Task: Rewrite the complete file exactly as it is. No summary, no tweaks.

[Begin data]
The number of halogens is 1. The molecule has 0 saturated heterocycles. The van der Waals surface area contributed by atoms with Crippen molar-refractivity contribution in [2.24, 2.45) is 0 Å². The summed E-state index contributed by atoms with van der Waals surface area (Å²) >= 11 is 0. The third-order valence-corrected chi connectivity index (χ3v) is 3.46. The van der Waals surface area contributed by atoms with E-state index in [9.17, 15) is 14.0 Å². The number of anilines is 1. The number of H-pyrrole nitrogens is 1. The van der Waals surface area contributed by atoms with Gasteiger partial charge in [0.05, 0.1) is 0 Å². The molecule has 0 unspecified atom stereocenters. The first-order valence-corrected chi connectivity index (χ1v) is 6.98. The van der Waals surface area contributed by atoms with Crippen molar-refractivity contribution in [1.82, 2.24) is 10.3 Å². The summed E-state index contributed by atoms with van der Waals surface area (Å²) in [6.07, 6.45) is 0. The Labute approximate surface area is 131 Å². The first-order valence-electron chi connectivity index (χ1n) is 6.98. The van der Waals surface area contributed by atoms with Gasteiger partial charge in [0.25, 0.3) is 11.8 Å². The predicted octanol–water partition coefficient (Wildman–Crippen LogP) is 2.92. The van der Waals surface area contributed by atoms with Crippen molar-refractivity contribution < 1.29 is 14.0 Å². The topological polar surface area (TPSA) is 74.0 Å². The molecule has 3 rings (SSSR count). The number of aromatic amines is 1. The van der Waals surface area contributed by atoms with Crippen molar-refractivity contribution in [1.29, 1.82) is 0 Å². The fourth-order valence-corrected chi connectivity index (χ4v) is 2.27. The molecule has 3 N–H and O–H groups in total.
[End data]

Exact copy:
The number of halogens is 1. The molecule has 0 saturated heterocycles. The van der Waals surface area contributed by atoms with Crippen molar-refractivity contribution in [2.24, 2.45) is 0 Å². The summed E-state index contributed by atoms with van der Waals surface area (Å²) >= 11 is 0. The third-order valence-corrected chi connectivity index (χ3v) is 3.46. The van der Waals surface area contributed by atoms with E-state index in [9.17, 15) is 14.0 Å². The number of anilines is 1. The number of H-pyrrole nitrogens is 1. The van der Waals surface area contributed by atoms with Gasteiger partial charge in [0.05, 0.1) is 0 Å². The molecule has 0 unspecified atom stereocenters. The first-order valence-corrected chi connectivity index (χ1v) is 6.98. The van der Waals surface area contributed by atoms with Crippen molar-refractivity contribution in [1.82, 2.24) is 10.3 Å². The summed E-state index contributed by atoms with van der Waals surface area (Å²) in [6.07, 6.45) is 0. The Labute approximate surface area is 131 Å². The first-order valence-electron chi connectivity index (χ1n) is 6.98. The van der Waals surface area contributed by atoms with Gasteiger partial charge in [0.25, 0.3) is 11.8 Å². The predicted octanol–water partition coefficient (Wildman–Crippen LogP) is 2.92. The van der Waals surface area contributed by atoms with Crippen molar-refractivity contribution < 1.29 is 14.0 Å². The topological polar surface area (TPSA) is 74.0 Å². The molecule has 3 rings (SSSR count). The number of aromatic amines is 1. The van der Waals surface area contributed by atoms with Crippen molar-refractivity contribution in [1.29, 1.82) is 0 Å². The fourth-order valence-corrected chi connectivity index (χ4v) is 2.27. The molecule has 3 N–H and O–H groups in total.